BALTIMORE HAS CAUSE to celebrate. The $22.7 million grant the city received to demolish and replace a public housing complex at the 14.7-acre Lexington Terrace site may be some of the last money Washington awards for such purposes.
Did politics -- and Mayor Kurt L. Schmoke's friendship with President Clinton -- play a role in Baltimore's selection as one of the only four cities to win a grant? Possibly. But the fact is Baltimore submitted an innovative proposal that promises to transform what today is a dilapidated and crime-ridden warren of high-rises into a stable and less dense community of renters and homeowners. Moreover, every federal dollar invested in the project will be matched by three from private sources.
Under the plan accepted by the federal Department of Housing and Urban Development, the five Lexington Terrace high-rises and the two- and three-story buildings will come down. The only building to remain on the site will be an elementary school, which will be expanded to include classes for a middle school.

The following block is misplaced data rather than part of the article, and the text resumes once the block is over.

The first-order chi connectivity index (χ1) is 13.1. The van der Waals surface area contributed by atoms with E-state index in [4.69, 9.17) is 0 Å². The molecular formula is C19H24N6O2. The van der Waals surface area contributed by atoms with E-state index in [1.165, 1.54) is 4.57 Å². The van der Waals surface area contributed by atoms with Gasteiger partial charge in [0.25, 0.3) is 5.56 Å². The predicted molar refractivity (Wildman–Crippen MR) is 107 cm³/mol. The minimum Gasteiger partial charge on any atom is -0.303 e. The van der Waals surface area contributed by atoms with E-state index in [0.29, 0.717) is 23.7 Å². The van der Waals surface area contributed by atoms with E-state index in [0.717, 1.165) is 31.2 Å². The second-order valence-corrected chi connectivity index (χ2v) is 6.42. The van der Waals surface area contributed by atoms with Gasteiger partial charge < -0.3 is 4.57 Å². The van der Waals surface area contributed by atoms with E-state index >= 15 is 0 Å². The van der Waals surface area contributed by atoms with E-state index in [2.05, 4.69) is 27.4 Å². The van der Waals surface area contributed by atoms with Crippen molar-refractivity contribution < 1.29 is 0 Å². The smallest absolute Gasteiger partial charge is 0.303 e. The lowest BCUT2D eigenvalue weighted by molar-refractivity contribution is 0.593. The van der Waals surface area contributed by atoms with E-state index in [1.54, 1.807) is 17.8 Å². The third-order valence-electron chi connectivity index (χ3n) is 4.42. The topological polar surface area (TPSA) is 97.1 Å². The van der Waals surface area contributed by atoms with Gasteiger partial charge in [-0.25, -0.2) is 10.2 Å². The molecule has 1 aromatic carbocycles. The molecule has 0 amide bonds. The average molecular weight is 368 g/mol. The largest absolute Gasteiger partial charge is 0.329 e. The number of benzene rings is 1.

The plan calls for the construction of 316 rowhouse units, 113 of which will be sold to homeowners, 100 senior citizen apartments and a business center with job-training programs at Martin Luther King Boulevard and Fayette Street. Day-care and recreation facilities will be clustered around the school.
"In many respects it is a mini-Sandtown," said developer Ted Rouse, referring to another ambitious West Baltimore project to transform a declining neighborhood.
The Lexington Terrace project should be even more successful than Sandtown. That's because the developers, Struever Bros., Eccles & Rouse, have teamed up with the Council for Economic and Business Opportunity, the University of Maryland Medical System, the Enterprise Social Investment Corp., Bon Secours Hospital, NationsBank and others to create an array of health programs and job-training initiatives.
With redevelopment projects scheduled to start soon on nearby West Baltimore Street blocks, the new Lexington Terrace neighborhood gives Baltimore a chance to build a community of which the whole city can be proud.